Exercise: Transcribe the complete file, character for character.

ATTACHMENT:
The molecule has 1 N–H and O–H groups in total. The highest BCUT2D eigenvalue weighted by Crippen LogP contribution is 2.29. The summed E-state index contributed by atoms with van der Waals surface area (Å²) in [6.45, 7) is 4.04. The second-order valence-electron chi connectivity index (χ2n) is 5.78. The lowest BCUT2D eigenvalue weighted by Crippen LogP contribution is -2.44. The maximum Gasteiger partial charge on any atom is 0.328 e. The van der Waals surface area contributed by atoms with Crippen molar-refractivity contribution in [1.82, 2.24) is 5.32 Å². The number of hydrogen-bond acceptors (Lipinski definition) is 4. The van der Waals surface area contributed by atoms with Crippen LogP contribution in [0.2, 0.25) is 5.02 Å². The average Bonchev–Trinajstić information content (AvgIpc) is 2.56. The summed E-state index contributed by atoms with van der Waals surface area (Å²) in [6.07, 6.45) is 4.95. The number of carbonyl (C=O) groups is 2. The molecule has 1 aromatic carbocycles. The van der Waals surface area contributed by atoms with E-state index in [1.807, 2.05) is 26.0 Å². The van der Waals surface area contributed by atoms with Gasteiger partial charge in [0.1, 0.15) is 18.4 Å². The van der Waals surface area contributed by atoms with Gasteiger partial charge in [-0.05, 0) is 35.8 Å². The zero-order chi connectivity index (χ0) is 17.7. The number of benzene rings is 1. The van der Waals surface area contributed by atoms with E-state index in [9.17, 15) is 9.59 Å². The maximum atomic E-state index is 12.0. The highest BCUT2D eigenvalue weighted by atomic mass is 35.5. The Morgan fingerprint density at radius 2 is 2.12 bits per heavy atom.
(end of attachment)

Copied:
The molecule has 1 N–H and O–H groups in total. The highest BCUT2D eigenvalue weighted by Crippen LogP contribution is 2.29. The summed E-state index contributed by atoms with van der Waals surface area (Å²) in [6.45, 7) is 4.04. The second-order valence-electron chi connectivity index (χ2n) is 5.78. The lowest BCUT2D eigenvalue weighted by Crippen LogP contribution is -2.44. The maximum Gasteiger partial charge on any atom is 0.328 e. The van der Waals surface area contributed by atoms with Crippen molar-refractivity contribution in [1.82, 2.24) is 5.32 Å². The number of hydrogen-bond acceptors (Lipinski definition) is 4. The van der Waals surface area contributed by atoms with Crippen LogP contribution in [0.2, 0.25) is 5.02 Å². The average Bonchev–Trinajstić information content (AvgIpc) is 2.56. The summed E-state index contributed by atoms with van der Waals surface area (Å²) in [6.07, 6.45) is 4.95. The number of carbonyl (C=O) groups is 2. The molecule has 1 aromatic carbocycles. The van der Waals surface area contributed by atoms with E-state index in [1.807, 2.05) is 26.0 Å². The van der Waals surface area contributed by atoms with Gasteiger partial charge in [0.1, 0.15) is 18.4 Å². The van der Waals surface area contributed by atoms with Gasteiger partial charge in [-0.05, 0) is 35.8 Å². The zero-order chi connectivity index (χ0) is 17.7. The number of benzene rings is 1. The van der Waals surface area contributed by atoms with E-state index in [9.17, 15) is 9.59 Å². The maximum atomic E-state index is 12.0. The highest BCUT2D eigenvalue weighted by atomic mass is 35.5. The Morgan fingerprint density at radius 2 is 2.12 bits per heavy atom.